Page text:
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Is the creator of @Horse_ebooks playing us for fools?
Has the beloved bot become self-aware?
Has @Horse_ebooks become self-aware? And has it started self-promoting?
Some background: It is thought that @Horse_ebooks, the funny Twitter robot that chops and screws snippets of text from ebooks and marketing pitches, then regurgitates them into surreal found poetry on Twitter, is entirely automated, and that its aleatory tweets are the happy by-product of a misguided and nonsensical attempt to market ebooks.
However, a debate raged at one point in 2011, when the feed, whose popularity had just then exploded, started churning out “funny” Tweets at a higher rate than it had previously, when novelties like “Famous Crab” and “‘This is not acceptable!’ I screamed as Kathy drowned” had appeared much more infrequently like diamonds in the rough. Some argued that the feed’s creator had turned off the bot and was now writing its zany quips by hand.
According to Adrian Chen, Gawker’s go-to hack on the @horse_ebooks beat, the feed is run by a reclusive Russian web developer named Alexey Kouznetsov. While it’s hard to imagine that a Russian spammer with a loose understanding of English—or even a dream team of comedians, Oulipo writers, and surrealist poets, for that matter—could replicate @horse_ebooks’ algorithmic randomness, there is evidence that Kouznetsov, far from being an absentee father, at least acknowledges his creation’s stateside success.
Chen reported that Kouznetsov also runs LITE WebDesign, whose logo is a stylized @horse_ebooks avatar:
And @horse_ebooks itself is featured on the homepage:
Description: This popular website and Twitter account promote ebooks about horses. For horse lovers.
In addition to promote ebooks about horses For horse lovers, Kouznetsov is now promote something reflective of his beloved invention—For horse lovers.
Horse-ebooks.com, the URL listed on the Twitter account, redirects to a page of horse-themed ebooks for sale on Kouznetsov’s online store. Yet, despite being presented as “ebooks,” the top two items for sale are in actuality two popular Tumblrs created by fans of @horse_ebooks: horse_ebooks fanfics, which publishes frequently-erotic fiction using @horse_ebooks tweets as dialogue, andHorse_ecomics, which publishes cartoons based on individual tweets.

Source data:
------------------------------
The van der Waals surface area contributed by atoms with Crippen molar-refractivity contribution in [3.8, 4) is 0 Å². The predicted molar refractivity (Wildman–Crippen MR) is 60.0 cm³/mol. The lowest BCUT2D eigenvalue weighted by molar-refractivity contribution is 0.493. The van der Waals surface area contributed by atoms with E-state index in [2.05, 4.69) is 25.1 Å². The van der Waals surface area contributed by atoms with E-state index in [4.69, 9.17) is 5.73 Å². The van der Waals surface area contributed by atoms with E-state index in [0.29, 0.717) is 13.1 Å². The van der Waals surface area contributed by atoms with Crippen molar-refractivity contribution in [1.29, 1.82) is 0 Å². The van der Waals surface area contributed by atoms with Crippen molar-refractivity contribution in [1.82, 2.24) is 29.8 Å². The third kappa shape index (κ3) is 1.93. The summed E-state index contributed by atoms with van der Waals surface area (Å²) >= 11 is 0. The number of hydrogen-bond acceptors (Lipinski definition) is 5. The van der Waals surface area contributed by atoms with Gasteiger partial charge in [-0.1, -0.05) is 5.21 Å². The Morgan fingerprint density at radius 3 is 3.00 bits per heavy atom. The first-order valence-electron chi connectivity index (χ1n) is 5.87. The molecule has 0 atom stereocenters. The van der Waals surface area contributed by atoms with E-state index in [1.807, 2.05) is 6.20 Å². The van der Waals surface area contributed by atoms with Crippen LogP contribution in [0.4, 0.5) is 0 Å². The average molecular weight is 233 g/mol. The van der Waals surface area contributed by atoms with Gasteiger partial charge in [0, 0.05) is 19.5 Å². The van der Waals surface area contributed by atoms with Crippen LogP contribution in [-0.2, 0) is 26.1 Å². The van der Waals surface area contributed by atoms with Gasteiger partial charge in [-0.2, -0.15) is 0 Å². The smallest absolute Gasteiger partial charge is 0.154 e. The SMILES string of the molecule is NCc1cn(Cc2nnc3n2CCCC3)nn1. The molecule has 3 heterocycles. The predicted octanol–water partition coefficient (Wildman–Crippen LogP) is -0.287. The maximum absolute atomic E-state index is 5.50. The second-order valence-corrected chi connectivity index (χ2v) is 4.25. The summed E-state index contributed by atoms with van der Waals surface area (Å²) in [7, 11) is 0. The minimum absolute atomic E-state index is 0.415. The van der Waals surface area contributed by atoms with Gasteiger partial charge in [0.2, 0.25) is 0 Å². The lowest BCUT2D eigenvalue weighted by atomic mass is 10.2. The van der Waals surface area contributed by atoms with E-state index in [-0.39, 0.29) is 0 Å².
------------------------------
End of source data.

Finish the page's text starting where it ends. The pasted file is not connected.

Each item description contains an excerpt from the Tumblr along with a link to it titled “Download this ebook here.” More bizarre, despite neither being a book for purchase in any format whatsoever, each item is represented by an mock-up of a book:
The covers are both lifted from Horse_ecomics: one is the background picture, and the other is the last panel of this cartoon. But the creator of Horse_ecomics,@BurtDurand, didn’t make the mock-ups. Instead, they were probably made with some Soviet-era ebook generator that can splash Comic Sans onto whatever picture you want turned into a dust jacket.
But it’s unclear who took the time to make them and why. After all, if Kouznetsov is still trying to sell ebooks to @horse_ebooks’ 130,000+ followers despite the feed’s pomo popularity, why would he place two fan creations above the actual books he profits off? And if he were trying to develop the @horse_ebooks “brand,” maybe get a movie deal or expand into the surreal horse comedy industry, why would his only other attempt to profit off the account’s popularity be to sell web design services?
I asked @cheesegod69, co-runner of horse_ebooks fanfics, and he and I agreed on a far more pleasing explanation: that, far from having made any personal input to the operation of @horse_ebooks, Kouznetsov has let his thresher gobble up so much random internet text that now it is feeding on news articles and creative works about itself. In time, new creations will be derived from these snippets of the old creations, and left unchecked, @horse_ebooks will process these new creations, and so on, until all that is left from this recursion is a single beacon transmitting the simulacra of long-forgotten ebooks, signifying nothing: the pasture of the real.
By Virgil Texas // Illustration via Slacktory